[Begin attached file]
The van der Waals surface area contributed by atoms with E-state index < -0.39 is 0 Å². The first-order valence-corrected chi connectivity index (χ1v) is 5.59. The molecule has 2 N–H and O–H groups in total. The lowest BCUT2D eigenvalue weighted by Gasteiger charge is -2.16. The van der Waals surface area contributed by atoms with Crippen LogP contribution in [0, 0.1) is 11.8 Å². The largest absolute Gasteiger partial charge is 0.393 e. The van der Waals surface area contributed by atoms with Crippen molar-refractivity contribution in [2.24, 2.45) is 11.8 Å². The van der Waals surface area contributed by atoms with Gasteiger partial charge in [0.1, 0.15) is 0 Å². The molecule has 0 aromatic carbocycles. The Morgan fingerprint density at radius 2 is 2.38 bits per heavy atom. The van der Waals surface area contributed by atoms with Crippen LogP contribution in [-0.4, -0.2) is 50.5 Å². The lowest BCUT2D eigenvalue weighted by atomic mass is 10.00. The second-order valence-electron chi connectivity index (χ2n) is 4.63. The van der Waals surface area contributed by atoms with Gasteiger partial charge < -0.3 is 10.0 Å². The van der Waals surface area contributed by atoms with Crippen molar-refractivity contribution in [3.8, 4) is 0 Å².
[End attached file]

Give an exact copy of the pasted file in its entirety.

The van der Waals surface area contributed by atoms with E-state index < -0.39 is 0 Å². The first-order valence-corrected chi connectivity index (χ1v) is 5.59. The molecule has 2 N–H and O–H groups in total. The lowest BCUT2D eigenvalue weighted by Gasteiger charge is -2.16. The van der Waals surface area contributed by atoms with Crippen LogP contribution in [0, 0.1) is 11.8 Å². The largest absolute Gasteiger partial charge is 0.393 e. The van der Waals surface area contributed by atoms with Crippen molar-refractivity contribution in [2.24, 2.45) is 11.8 Å². The van der Waals surface area contributed by atoms with Gasteiger partial charge in [0.1, 0.15) is 0 Å². The molecule has 0 aromatic carbocycles. The Morgan fingerprint density at radius 2 is 2.38 bits per heavy atom. The van der Waals surface area contributed by atoms with Crippen LogP contribution in [-0.4, -0.2) is 50.5 Å². The lowest BCUT2D eigenvalue weighted by atomic mass is 10.00. The second-order valence-electron chi connectivity index (χ2n) is 4.63. The van der Waals surface area contributed by atoms with Gasteiger partial charge < -0.3 is 10.0 Å². The van der Waals surface area contributed by atoms with Crippen molar-refractivity contribution in [3.8, 4) is 0 Å².